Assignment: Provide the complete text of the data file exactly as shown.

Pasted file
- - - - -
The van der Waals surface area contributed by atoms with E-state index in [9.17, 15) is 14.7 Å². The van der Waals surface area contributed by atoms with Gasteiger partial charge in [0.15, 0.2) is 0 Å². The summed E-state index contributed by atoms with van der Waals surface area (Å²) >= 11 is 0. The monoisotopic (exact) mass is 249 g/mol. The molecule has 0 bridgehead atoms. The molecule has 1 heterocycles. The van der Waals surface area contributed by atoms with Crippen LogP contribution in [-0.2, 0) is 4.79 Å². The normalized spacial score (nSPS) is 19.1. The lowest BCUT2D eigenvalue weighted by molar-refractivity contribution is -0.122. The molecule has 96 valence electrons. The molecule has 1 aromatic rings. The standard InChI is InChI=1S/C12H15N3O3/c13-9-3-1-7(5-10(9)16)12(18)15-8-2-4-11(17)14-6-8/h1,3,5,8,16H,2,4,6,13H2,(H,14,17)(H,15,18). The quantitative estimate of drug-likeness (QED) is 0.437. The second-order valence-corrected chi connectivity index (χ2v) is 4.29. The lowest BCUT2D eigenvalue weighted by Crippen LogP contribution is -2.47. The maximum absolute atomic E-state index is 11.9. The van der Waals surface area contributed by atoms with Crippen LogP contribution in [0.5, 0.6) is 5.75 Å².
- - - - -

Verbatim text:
The van der Waals surface area contributed by atoms with E-state index in [9.17, 15) is 14.7 Å². The van der Waals surface area contributed by atoms with Gasteiger partial charge in [0.15, 0.2) is 0 Å². The summed E-state index contributed by atoms with van der Waals surface area (Å²) >= 11 is 0. The monoisotopic (exact) mass is 249 g/mol. The molecule has 0 bridgehead atoms. The molecule has 1 heterocycles. The van der Waals surface area contributed by atoms with Crippen LogP contribution in [-0.2, 0) is 4.79 Å². The normalized spacial score (nSPS) is 19.1. The lowest BCUT2D eigenvalue weighted by molar-refractivity contribution is -0.122. The molecule has 96 valence electrons. The molecule has 1 aromatic rings. The standard InChI is InChI=1S/C12H15N3O3/c13-9-3-1-7(5-10(9)16)12(18)15-8-2-4-11(17)14-6-8/h1,3,5,8,16H,2,4,6,13H2,(H,14,17)(H,15,18). The quantitative estimate of drug-likeness (QED) is 0.437. The second-order valence-corrected chi connectivity index (χ2v) is 4.29. The lowest BCUT2D eigenvalue weighted by Crippen LogP contribution is -2.47. The maximum absolute atomic E-state index is 11.9. The van der Waals surface area contributed by atoms with Crippen LogP contribution in [0.5, 0.6) is 5.75 Å².